August 4, 2019 / 3:35 AM / a month ago

Honduran president denies links to drug trafficking

FILE PHOTO: Honduras' President Juan Orlando Hernandez holds a news conference at the Presidential House in Tegucigalpa, Honduras May 30, 2019. REUTERS/Jorge Cabrera/File Photo

TEGUCIGALPA (Reuters) - Honduran President Juan Orlando Hernandez on Saturday denied reports from a U.S. court filing linking him to drug trafficking, accusing criminals of seeking revenge against him.

“The drug traffickers are looking for revenge against the only president who’s done what he’s needed to do,” he told a news conference, detailing his efforts to curb illegal drug sales in the small Central American country where drug gangs have prominent strongholds.

Hernandez specifically opposed a report from U.S.-based Spanish language broadcaster Univision in which he said he was described as implicated in a campaign finance conspiracy.

Univision had detailed a 44-page document related to the upcoming drug trafficking trial in New York of Hernandez’s brother, Juan Antonio “Tony” Hernandez, that contained testimony from someone who appeared to be a former official.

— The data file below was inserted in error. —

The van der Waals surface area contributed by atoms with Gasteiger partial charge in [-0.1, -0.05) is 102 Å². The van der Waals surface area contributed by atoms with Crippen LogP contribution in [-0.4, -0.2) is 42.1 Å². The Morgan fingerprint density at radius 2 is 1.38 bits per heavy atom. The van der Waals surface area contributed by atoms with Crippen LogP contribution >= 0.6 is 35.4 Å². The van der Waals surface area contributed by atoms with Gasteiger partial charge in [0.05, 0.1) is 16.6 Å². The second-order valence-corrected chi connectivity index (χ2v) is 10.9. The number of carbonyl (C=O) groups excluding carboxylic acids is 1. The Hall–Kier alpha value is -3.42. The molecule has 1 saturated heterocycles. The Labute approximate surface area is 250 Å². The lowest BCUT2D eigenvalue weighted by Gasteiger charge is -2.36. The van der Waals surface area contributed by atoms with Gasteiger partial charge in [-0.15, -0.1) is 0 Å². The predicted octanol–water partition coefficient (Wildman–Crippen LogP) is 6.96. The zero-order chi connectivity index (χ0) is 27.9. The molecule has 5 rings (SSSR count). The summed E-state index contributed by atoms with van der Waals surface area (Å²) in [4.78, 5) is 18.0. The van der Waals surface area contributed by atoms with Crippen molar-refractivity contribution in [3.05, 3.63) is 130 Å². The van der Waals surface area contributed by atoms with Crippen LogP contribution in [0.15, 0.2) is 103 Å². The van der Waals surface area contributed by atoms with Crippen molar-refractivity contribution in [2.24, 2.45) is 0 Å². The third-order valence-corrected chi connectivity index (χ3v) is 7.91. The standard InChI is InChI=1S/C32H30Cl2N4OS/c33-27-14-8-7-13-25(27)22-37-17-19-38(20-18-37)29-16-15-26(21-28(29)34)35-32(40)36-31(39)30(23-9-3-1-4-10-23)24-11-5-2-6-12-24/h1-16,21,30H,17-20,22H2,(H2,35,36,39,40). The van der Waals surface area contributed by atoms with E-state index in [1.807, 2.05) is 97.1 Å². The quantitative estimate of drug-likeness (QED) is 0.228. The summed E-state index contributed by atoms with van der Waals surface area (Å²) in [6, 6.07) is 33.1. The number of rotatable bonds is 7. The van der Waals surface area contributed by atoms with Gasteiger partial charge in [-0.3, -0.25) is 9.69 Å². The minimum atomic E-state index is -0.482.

“These are false accusations made by a drug trafficker,” Hernandez said, while acknowledging that such a document had been put before a U.S. judge.

The Honduran president, a conservative lawyer who came to power in 2014, has reined in homicides with a tough policy against drug cartels and street gangs that has been supported by the United States and criticized by human rights groups.

In May, a U.S. court filing showed that U.S. authorities had targeted Hernandez in an investigation of large-scale drug trafficking and money laundering, related to the drug trafficking case against Hernandez’s brother.

Tony Hernandez was arrested in Miami in November. A leader of the Cachiros gang had testified during a 2017 trial in New York that Tony Hernandez had taken a bribe to help launder drug funds.

Several other prominent Hondurans, including government officials, have already been prosecuted in Manhattan for drug-related crimes.

Reporting by Orfa Mejia, Writing by Daina Beth Solomon; Editing by Michael Perry

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